1Department of Anthropology, University of California, Davis, 2Department of Anthropology, California State University, Sacramento
Saturday All day, Clinch Concourse
Accurately estimating sex of human skeletal remains is crucial for developing the biological profile (age, sex, stature, and ancestry). Methods for identifying other components of the biological profile are most reliably applied when sex is known. Preferred methods for sex estimation using the innominate, cranium, and long bones are not always possible; associated elements may be absent, unreadable due to damage, or yield ambiguous results. Therefore, alternative and supplementary methods for sex estimation are desirable. Recent literature suggests the hyoid may be a reliable source for sex estimation comparable in accuracy to many preferred methods.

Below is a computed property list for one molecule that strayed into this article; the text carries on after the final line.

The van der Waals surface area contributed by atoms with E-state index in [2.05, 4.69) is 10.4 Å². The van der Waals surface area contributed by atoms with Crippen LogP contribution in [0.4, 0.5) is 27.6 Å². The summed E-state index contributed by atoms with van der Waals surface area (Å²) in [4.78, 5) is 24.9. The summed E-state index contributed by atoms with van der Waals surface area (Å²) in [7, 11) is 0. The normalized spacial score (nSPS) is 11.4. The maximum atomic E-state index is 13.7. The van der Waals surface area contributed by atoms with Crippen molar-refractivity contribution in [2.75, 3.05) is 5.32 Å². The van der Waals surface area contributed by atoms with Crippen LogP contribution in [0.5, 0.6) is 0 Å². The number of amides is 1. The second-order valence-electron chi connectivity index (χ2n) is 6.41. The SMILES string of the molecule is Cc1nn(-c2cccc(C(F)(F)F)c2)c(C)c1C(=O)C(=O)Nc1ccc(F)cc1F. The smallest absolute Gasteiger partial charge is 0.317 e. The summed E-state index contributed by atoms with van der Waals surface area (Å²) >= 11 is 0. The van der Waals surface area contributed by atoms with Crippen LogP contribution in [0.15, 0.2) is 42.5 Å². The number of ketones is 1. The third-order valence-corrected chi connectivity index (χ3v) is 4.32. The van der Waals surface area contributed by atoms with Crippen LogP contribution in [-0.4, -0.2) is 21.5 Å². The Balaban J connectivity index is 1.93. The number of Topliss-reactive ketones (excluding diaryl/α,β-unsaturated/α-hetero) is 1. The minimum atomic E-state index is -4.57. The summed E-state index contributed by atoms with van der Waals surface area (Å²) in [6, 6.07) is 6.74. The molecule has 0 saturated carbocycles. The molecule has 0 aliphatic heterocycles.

This study builds upon previous research by exploring sexual morphometric variation and incorporating a functional perspective with respect to sexual dimorphism in the geniohyoid muscle attachment site. The geniohyoid is associated with sexual dimorphism in the positioning of the hyoid and stresses of vocalization. A total of 61 hyoids (18 female, 43 male) obtained from the Maxwell Museums’ Documented Skeletal Collection (University of New Mexico, New Mexico) were examined. Data were subjected to principal component analysis (PCA) and discriminant function analysis (DFA). PCA revealed no sexual variation in shape, but it did show sexual variation in size. DFA produced two discriminant functions and when subjected to cross validation achieved an overall maximum classification accuracy of 90.1% (95.3% males, 77.8% females) when the geniohyoid attachment depth was included. Results further support use of the hyoid when assessing the sex of unknown skeletal remains.